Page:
War on Want has been at the forefront of the fight against poverty, hunger, and inequality since its founding more than 70 years ago. Today, we are still working with our partners around the world to bring forward a different model of food production and distribution, based on the principles of food sovereignty.
The right to food is a fundamental human right, which protects the rights of all people to live in dignity; free from hunger, food insecurity and malnutrition. Yet, the current model of food production is failing to deliver this right, because although enough food is grown to feed the world’s population twice over, it is done so to maximise profits for the corporations which control the supply chains. Grain sits rotting in agricultural silos while people go hungry.
Meeting the challenge of keeping global heating to 1.5°C means a transformation of our global systems, including the food system. War on Want is at the forefront of advocating for a radical Global Green New Deal to transform our global economy away from systems of limitless extraction and exploitation, towards those of care and repair. A radical Global Green New Deal for food means a transition to the model of food sovereignty as the only pathway to keep global heating to within 1.5°C, respect planetary boundaries and undo historical injustices rife within the global food system.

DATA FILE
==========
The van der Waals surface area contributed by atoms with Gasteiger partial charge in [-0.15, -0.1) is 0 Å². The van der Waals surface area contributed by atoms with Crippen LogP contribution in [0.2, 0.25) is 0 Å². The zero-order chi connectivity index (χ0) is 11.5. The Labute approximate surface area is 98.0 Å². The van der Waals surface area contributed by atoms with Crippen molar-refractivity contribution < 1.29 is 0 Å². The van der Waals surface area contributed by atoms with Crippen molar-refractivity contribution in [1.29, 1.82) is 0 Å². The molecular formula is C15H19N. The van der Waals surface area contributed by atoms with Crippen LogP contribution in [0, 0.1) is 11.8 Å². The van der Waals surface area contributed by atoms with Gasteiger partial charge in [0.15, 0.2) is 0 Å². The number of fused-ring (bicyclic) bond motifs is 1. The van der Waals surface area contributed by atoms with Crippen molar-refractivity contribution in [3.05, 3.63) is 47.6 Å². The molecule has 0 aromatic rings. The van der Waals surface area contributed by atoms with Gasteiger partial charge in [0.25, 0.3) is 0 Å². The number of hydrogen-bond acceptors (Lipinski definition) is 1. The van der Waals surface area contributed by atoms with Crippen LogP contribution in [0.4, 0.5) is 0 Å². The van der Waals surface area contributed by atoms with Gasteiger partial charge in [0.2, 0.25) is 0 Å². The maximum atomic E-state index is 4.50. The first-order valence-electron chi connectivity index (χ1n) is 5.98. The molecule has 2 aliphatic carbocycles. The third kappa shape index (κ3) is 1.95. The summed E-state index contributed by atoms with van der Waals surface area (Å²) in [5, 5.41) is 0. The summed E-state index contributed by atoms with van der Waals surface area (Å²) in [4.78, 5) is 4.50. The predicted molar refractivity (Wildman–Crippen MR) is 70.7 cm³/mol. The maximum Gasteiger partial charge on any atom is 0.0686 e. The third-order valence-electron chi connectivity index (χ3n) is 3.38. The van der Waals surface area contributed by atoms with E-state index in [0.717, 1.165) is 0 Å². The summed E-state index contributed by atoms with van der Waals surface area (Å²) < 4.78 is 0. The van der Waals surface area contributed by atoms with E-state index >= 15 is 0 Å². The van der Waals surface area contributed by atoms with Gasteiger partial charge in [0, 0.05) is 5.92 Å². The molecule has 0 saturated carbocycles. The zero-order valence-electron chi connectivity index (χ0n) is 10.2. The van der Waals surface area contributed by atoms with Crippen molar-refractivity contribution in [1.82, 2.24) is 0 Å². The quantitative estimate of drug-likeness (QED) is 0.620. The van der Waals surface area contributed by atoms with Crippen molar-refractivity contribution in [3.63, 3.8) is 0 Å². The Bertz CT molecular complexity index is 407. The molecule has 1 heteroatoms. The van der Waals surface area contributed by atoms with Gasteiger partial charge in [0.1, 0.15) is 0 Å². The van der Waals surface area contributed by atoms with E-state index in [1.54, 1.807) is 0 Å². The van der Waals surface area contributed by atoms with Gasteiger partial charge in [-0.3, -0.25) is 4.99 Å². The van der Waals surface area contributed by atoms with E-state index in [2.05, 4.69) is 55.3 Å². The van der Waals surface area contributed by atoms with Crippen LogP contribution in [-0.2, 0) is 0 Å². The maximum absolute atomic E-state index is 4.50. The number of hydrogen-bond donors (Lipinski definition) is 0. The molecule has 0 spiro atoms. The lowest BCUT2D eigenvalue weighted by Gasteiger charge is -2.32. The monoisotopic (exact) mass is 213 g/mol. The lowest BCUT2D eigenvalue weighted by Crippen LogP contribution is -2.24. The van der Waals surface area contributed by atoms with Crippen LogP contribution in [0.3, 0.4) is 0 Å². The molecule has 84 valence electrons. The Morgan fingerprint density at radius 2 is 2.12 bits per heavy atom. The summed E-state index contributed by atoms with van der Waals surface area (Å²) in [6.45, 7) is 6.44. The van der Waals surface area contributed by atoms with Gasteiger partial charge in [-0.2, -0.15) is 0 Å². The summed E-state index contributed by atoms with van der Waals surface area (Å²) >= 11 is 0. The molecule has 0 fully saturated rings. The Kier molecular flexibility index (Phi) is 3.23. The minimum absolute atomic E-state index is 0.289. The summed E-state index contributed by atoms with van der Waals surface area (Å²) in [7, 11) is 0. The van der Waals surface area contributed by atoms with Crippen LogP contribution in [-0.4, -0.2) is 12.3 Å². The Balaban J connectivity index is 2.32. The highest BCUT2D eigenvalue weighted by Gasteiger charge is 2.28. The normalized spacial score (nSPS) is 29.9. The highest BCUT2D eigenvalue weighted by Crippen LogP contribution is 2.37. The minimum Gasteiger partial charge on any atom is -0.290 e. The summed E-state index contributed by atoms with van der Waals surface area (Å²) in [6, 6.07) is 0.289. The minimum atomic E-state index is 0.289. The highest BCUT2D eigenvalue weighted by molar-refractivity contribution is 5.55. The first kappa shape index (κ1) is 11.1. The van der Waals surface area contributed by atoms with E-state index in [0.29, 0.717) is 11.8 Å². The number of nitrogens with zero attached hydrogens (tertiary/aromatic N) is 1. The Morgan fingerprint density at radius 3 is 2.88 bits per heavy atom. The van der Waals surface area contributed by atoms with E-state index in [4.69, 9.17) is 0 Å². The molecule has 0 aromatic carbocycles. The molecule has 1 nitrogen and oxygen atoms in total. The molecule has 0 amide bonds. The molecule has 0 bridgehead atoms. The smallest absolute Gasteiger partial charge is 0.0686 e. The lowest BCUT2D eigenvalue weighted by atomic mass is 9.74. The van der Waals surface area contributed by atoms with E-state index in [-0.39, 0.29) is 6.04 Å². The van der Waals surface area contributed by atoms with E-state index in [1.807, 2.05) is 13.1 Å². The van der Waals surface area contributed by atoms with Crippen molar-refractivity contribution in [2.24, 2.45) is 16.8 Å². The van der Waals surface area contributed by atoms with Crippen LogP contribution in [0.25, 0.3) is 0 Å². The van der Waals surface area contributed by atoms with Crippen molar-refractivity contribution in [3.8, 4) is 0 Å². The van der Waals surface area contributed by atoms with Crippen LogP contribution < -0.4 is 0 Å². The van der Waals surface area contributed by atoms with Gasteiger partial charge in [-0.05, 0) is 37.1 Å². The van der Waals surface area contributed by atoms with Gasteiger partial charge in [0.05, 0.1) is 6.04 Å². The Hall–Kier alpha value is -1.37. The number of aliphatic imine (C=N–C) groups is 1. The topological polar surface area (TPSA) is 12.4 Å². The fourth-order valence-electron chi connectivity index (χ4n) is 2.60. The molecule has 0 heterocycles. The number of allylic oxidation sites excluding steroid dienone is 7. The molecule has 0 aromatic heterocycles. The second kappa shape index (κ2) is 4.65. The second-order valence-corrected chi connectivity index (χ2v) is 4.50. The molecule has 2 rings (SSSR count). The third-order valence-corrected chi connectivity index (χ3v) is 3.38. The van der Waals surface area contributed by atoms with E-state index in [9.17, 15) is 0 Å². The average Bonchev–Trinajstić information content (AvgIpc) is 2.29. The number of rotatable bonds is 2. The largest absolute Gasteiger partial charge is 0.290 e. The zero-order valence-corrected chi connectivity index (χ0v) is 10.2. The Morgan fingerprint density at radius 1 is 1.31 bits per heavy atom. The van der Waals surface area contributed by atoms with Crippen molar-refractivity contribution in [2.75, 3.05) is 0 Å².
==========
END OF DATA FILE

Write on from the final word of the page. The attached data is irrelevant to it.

‘Profiting from hunger: popular resistance to corporate food systems', will cover some of the most important changes and challenges of this decade. It will show the alternatives that peasant movements around the world are building — those who produce 70% of the world’s food on less than 30% of the world’s arable land — in response to the intersecting crises of climate, neocolonial corporate control, poverty, and inequality.
Food is not a commodity, and land is not a financial asset – both are fundamental human rights we must defend.
Executive Director, War on Want